F1 Emilia Romagna GP: Hamilton grabs pole from Perez, Verstappen

Lewis Hamilton claimed pole for Formula 1’s 2021 Emilia Romagna Grand Prix, as he topped qualifying ahead of Sergio Perez and Max Verstappen – the top three covered by just 0.087s.

F1 Emilia Romagna GP: Hamilton grabs pole from Perez, Verstappen

Hamilton held on to take his 99th career pole despite not improving on his final flying lap, with his Mercedes team-mate Valtteri Bottas qualifying down in eighth, one spot ahead of Lando Norris, who lost a time that would have put him third due to a track limits violation.

Both Mercedes cars and Verstappen will start the race on the advantageous medium tyres after successfully getting through Q2 on the yellow-walled rubber, which offers significantly better durability compared to the softs.

Hamilton led the way after the first runs in Q3 with a 1m14.411s, but could not recover time lost in the first sector on his second effort.

This meant he did not improve the pole benchmark, despite setting the fastest time in the final sector, but as his rivals did not improve by enough he held on to claim his first pole of the 2021 season.

Perez outqualified Verstappen in his second event for Red Bull, ending up just under 0.1s adrift of Hamilton’s fastest time. But the Mexican driver had to use the softs to get through Q2 and faces a tougher opening stint if the race starts in dry conditions tomorrow.

Verstappen was arguably the favourite for pole after topping FP3 following his disrupted Friday running and although he set a personal best on his final Q3 lap – including the fastest time in the middle sector – he wound up 0.087s adrift.

Charles Leclerc put his Ferrari fourth ahead of Pierre Gasly and McLaren’s Daniel Ricciardo, with that trio starting ahead of Norris, who looked to have secured a shock top three result.

But Norris’s 1m14.454s was deleted as he was judged to have gone too wide exiting the Piratella turn in the middle sector and so his final time ended up as his first Q3 run.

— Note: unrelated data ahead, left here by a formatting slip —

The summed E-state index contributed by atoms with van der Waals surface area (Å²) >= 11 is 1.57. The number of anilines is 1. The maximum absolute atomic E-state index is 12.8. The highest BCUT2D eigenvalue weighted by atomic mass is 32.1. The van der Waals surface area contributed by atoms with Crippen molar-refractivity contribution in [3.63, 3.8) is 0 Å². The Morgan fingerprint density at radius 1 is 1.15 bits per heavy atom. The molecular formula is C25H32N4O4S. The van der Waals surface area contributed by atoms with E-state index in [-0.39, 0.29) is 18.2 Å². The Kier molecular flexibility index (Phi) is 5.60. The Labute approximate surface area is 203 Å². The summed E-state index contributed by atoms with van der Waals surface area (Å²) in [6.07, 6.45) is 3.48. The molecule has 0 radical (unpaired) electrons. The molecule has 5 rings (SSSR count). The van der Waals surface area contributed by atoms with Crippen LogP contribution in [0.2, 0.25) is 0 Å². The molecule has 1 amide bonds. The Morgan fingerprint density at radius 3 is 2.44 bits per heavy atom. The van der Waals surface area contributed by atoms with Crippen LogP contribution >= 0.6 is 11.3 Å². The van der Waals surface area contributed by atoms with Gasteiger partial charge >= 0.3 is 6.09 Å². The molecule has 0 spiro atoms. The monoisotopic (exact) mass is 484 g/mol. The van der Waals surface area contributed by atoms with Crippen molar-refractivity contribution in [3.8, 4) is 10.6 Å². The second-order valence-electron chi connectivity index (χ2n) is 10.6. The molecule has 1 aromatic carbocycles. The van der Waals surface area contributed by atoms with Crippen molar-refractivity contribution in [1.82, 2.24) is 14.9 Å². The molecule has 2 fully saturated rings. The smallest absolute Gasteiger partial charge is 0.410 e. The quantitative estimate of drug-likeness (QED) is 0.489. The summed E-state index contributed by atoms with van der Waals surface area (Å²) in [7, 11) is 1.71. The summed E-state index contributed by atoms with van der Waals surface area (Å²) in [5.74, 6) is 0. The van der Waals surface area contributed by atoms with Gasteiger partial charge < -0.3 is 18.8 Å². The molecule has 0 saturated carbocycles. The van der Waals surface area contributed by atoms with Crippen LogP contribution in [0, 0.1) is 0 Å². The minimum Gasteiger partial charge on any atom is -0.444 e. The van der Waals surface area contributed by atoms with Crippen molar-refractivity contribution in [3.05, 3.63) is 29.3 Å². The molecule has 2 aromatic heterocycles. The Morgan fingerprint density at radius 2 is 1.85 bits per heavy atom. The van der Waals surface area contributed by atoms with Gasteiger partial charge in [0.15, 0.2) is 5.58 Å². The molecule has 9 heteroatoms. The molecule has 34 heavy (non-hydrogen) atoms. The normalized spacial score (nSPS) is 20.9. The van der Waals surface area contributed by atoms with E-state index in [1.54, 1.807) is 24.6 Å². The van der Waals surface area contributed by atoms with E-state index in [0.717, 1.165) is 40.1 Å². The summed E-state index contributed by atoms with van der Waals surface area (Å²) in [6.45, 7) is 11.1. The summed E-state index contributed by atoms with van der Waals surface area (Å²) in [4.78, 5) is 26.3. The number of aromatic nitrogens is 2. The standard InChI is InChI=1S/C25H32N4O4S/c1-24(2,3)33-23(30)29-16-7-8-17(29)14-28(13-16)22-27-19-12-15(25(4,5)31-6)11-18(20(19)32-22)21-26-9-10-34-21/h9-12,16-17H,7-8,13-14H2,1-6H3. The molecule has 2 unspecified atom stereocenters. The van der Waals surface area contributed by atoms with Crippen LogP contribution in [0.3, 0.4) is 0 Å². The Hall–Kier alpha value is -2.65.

Lando Norris, McLaren MCL35M

Lando Norris, McLaren MCL35M

Photo by: Zak Mauger / Motorsport Images

That was still enough to keep him ahead of Bottas, whose personal best final Q3 effort left him well adrift of the typical Mercedes’ placings.

Esteban Ocon and Lance Stroll rounded out the top 10.

In Q2, Carlos Sainz Jr’s first race in Italy as a Ferrari driver will start from outside the top 10 as he was eliminated at the very end of Q2, finishing in P11 despite setting a personal best on his final lap.

Sainz failing to find enough time meant Stroll squeaked into Q3 for Aston Martin, the green cars running ahead of the rest of the pack as the middle segment of the session drew to a close.

George Russell finished P12, which shuffled Sebastian Vettel back to P13 and ensured Russell maintained his perfect qualifying record against Williams team-mates – as Nicholas Latifi qualified 14th after impressing in Q1.

Fernando Alonso was another driver to set a personal best time right at the end of Q2, but that was not enough to elevate him from 15th in the final standings.

In Q1, Russell’s final lap improvement to ensure both Williams cars made it through Q2 for the first time since last year’s Hungarian GP knocked out Alfa Romeo’s Kimi Raikkonen – who also set a personal best on his final effort, but could not find enough time to make it through to the second part of qualifying.

Yuki Tsunoda, AlphaTauri AT02 after his crashes

Yuki Tsunoda, AlphaTauri AT02 after his crashes

Photo by: Charles Coates / Motorsport Images

Behind Raikkonen came his team-mate Antonio Giovinazzi, with the Haas duo saved from bringing up the rear of the field by Yuki Tsuonda’s absence from proceedings by the end of the segment.

Tsunoda’s Q1 was over after just a few minutes when he crashed heavily at the Variante Alta on his first flying lap.

The Japanese driver lost the rear of his AlphaTauri between the two apexes of the chicane, with the car swinging around rapidly and going backwards into the barriers.

With the rear wing and both rear wheels smashed, and debris littering the run-off area, the session was quickly red flagged, followed by a near 10-minute delay as the incident was cleared up.

Cla Driver Chassis Time Gap
1 United Kingdom Lewis Hamilton Mercedes 1'14.411  
2 Mexico Sergio Perez Red Bull 1'14.446 0.035
3 Netherlands Max Verstappen Red Bull 1'14.498 0.087
4 Monaco Charles Leclerc Ferrari 1'14.740 0.329
5 France Pierre Gasly AlphaTauri 1'14.790 0.379